Wednesday, September 25, 2013

Crunchers SMASH in Salmon Creek

by guest blogger Heidi Sause

I met a man today who operates a concrete cruncher.

I know what you’re thinking, and I agree – that sounds like the coolest job ever!  Concrete crunchers (technically, concrete processors) are built for maximum-strength, precision demolition work. Look at the jaws on this baby!

Cruncher jaws!
There are currently three crunchers parked in the I-205 median in Salmon Creek. During the day, they look like sleeping dinosaurs. At night, they’re burning the midnight oil to bite, tear, bend, twist and yes, – crunch – an old northbound I-5 on-ramp to smithereens. After two nights of work, the demolition crew has already removed half the bridge deck.

Half a bridge
I guess I should pause to explain why we’re tearing a ramp to bits.

The demolition work is part of a congestion-relief project in Salmon Creek. We’ve enlisted the crunchers because we need to remove an old on-ramp to make room for the new NE 139th Street interchange that’s being built over the I-5/I-205 junction. Also, The Hulk was busy.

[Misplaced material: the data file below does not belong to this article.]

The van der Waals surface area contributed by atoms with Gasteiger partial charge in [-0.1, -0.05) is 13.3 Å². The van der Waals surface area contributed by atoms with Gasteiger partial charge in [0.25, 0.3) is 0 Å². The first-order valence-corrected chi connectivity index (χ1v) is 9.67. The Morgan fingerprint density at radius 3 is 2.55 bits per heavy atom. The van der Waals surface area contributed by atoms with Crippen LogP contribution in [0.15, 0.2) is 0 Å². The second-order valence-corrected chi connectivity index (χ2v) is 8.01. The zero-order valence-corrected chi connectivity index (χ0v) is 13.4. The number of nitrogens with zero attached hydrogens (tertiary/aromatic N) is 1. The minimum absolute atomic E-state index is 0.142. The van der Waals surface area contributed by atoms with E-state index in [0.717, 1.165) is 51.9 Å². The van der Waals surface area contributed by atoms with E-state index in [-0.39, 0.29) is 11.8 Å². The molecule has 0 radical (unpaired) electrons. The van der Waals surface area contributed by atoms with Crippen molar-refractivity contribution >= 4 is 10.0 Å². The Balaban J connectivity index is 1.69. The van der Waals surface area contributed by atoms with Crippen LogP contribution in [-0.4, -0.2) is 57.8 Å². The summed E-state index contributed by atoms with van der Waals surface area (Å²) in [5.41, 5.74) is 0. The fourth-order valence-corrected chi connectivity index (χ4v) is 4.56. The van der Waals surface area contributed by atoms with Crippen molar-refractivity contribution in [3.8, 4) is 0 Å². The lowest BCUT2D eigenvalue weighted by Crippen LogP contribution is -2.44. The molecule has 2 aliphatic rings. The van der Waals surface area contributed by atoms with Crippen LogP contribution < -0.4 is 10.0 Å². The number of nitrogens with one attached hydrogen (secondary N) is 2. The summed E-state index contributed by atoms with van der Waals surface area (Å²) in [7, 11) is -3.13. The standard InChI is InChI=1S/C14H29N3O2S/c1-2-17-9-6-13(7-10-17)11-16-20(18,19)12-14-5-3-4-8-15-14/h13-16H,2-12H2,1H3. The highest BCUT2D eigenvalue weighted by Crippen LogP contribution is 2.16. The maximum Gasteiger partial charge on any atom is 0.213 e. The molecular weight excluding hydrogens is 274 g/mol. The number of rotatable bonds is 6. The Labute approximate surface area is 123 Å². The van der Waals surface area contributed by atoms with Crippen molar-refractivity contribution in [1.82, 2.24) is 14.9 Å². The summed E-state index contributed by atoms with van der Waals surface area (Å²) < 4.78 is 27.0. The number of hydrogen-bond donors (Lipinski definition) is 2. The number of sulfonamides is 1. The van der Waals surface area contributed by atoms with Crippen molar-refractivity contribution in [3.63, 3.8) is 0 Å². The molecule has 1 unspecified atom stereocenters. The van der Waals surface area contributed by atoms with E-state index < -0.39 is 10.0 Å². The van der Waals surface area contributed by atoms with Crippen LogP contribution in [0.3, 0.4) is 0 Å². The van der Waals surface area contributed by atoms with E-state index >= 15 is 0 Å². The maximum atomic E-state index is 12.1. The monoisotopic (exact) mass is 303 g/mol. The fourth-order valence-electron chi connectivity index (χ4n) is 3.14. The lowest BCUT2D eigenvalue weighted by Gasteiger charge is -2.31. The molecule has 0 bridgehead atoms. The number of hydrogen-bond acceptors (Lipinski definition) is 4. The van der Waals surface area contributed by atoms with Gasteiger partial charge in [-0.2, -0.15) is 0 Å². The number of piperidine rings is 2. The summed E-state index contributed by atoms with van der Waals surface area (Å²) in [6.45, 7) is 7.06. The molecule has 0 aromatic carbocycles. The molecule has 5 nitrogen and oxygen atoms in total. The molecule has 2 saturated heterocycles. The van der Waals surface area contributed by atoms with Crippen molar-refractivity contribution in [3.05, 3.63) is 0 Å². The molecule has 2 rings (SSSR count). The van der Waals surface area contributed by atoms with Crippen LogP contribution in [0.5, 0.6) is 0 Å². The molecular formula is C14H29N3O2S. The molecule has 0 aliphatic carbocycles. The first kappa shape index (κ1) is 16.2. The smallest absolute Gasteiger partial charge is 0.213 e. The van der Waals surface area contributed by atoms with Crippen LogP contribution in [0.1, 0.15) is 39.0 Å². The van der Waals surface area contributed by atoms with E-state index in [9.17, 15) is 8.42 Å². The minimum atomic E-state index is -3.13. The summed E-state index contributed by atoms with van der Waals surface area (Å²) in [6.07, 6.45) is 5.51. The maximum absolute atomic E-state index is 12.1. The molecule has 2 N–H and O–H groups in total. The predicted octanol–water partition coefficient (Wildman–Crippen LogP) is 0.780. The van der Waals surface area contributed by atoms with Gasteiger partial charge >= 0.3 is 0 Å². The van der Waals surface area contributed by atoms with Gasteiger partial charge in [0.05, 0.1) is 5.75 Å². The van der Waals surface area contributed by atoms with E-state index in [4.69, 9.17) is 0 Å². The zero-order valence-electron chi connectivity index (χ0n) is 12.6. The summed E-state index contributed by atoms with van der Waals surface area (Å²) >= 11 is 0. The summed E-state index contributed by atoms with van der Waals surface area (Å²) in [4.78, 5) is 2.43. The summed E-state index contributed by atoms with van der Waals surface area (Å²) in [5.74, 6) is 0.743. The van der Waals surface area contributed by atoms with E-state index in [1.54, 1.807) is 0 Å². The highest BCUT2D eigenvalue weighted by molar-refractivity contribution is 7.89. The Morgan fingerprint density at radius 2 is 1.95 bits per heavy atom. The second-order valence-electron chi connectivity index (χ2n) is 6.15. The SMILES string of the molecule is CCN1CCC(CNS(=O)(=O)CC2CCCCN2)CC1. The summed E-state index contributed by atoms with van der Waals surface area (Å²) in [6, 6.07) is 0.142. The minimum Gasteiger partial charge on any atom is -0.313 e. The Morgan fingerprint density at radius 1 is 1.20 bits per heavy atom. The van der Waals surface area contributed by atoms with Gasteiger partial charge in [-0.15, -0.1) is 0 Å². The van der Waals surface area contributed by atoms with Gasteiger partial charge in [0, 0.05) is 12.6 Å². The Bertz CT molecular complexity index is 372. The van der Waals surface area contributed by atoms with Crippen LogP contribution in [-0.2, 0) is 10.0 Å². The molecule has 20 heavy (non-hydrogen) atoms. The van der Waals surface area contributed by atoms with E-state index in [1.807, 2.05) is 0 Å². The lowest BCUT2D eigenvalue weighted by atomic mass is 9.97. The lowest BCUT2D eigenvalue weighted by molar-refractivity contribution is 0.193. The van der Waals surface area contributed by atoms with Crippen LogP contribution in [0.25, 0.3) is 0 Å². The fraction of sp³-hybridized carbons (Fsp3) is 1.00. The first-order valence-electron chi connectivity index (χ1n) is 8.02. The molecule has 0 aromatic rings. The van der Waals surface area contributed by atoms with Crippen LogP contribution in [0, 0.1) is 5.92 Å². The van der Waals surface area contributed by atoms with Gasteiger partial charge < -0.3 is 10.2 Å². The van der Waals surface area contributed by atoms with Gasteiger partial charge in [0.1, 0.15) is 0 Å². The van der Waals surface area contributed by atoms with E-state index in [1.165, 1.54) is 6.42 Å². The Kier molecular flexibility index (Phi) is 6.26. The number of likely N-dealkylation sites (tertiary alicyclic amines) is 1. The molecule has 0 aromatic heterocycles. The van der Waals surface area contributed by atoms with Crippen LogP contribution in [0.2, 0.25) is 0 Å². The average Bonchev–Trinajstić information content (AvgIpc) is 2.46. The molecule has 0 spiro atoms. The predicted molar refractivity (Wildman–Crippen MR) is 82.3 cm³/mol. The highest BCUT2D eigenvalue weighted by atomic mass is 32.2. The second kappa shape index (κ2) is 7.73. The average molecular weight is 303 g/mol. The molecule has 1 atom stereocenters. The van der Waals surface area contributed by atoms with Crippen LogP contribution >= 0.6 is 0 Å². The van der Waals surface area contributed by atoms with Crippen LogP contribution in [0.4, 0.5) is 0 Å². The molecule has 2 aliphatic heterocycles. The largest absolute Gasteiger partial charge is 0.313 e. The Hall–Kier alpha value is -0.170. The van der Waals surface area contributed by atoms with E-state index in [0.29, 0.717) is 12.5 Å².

In this photo, you can see the construction of the new interchange peeking out beneath the partially demolished ramp.

Old and New
Clark County drivers are patiently navigating a series of nighttime closures while the crunchers work to safely and efficiently remove the ramp. Crews have already removed half the bridge deck, and will spend the next four nights removing the spans over the roadway and the columns next to the interstate. Be sure to check the project website for the closure schedule and detour maps if you’re heading this way.

Fun fact: 100% of the concrete, steel and wood bits removed from the bridge are being shipped to plants to be recycled in future projects. See, Dr. Banner? You’re not the only one who gets to smash and be green! *Rimshot*

Thursday, September 12, 2013

What does WSDOT see when it looks in the mirror?

By guest blogger Joe Irwin

Our performance publication. Think of it as our quarterly look in a full-body mirror.